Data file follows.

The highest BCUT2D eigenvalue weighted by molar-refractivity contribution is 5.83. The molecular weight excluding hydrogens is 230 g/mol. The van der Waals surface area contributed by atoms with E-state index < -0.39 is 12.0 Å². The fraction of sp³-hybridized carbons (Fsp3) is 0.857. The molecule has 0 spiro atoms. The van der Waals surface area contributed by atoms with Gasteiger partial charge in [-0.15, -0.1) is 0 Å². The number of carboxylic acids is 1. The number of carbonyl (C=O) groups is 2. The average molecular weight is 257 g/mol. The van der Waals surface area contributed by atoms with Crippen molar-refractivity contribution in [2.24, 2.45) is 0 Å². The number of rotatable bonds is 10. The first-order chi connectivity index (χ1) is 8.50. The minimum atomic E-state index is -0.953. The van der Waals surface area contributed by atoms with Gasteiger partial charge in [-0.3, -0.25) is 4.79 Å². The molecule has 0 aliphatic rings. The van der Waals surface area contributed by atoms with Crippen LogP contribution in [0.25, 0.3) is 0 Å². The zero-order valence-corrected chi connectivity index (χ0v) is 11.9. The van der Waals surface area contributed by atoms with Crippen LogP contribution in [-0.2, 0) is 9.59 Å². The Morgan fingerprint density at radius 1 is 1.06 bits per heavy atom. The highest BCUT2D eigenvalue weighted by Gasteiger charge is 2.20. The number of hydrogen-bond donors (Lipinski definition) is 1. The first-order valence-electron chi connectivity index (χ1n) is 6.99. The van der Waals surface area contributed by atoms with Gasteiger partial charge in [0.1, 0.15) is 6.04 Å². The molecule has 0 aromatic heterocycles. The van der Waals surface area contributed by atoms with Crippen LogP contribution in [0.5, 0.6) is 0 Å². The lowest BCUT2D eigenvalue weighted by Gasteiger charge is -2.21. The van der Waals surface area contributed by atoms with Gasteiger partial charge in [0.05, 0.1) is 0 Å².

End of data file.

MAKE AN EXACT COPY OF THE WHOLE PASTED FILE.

The highest BCUT2D eigenvalue weighted by molar-refractivity contribution is 5.83. The molecular weight excluding hydrogens is 230 g/mol. The van der Waals surface area contributed by atoms with E-state index < -0.39 is 12.0 Å². The fraction of sp³-hybridized carbons (Fsp3) is 0.857. The molecule has 0 spiro atoms. The van der Waals surface area contributed by atoms with Gasteiger partial charge in [-0.15, -0.1) is 0 Å². The number of carboxylic acids is 1. The number of carbonyl (C=O) groups is 2. The average molecular weight is 257 g/mol. The van der Waals surface area contributed by atoms with Crippen molar-refractivity contribution in [2.24, 2.45) is 0 Å². The number of rotatable bonds is 10. The first-order chi connectivity index (χ1) is 8.50. The minimum atomic E-state index is -0.953. The van der Waals surface area contributed by atoms with Gasteiger partial charge in [-0.3, -0.25) is 4.79 Å². The molecule has 0 aliphatic rings. The van der Waals surface area contributed by atoms with Crippen LogP contribution in [0.25, 0.3) is 0 Å². The zero-order valence-corrected chi connectivity index (χ0v) is 11.9. The van der Waals surface area contributed by atoms with Crippen LogP contribution in [-0.2, 0) is 9.59 Å². The Morgan fingerprint density at radius 1 is 1.06 bits per heavy atom. The highest BCUT2D eigenvalue weighted by Gasteiger charge is 2.20. The number of hydrogen-bond donors (Lipinski definition) is 1. The first-order valence-electron chi connectivity index (χ1n) is 6.99. The van der Waals surface area contributed by atoms with Gasteiger partial charge in [0.1, 0.15) is 6.04 Å². The molecule has 0 aromatic heterocycles. The van der Waals surface area contributed by atoms with Crippen LogP contribution in [0.5, 0.6) is 0 Å². The lowest BCUT2D eigenvalue weighted by Gasteiger charge is -2.21. The van der Waals surface area contributed by atoms with Gasteiger partial charge in [0.05, 0.1) is 0 Å².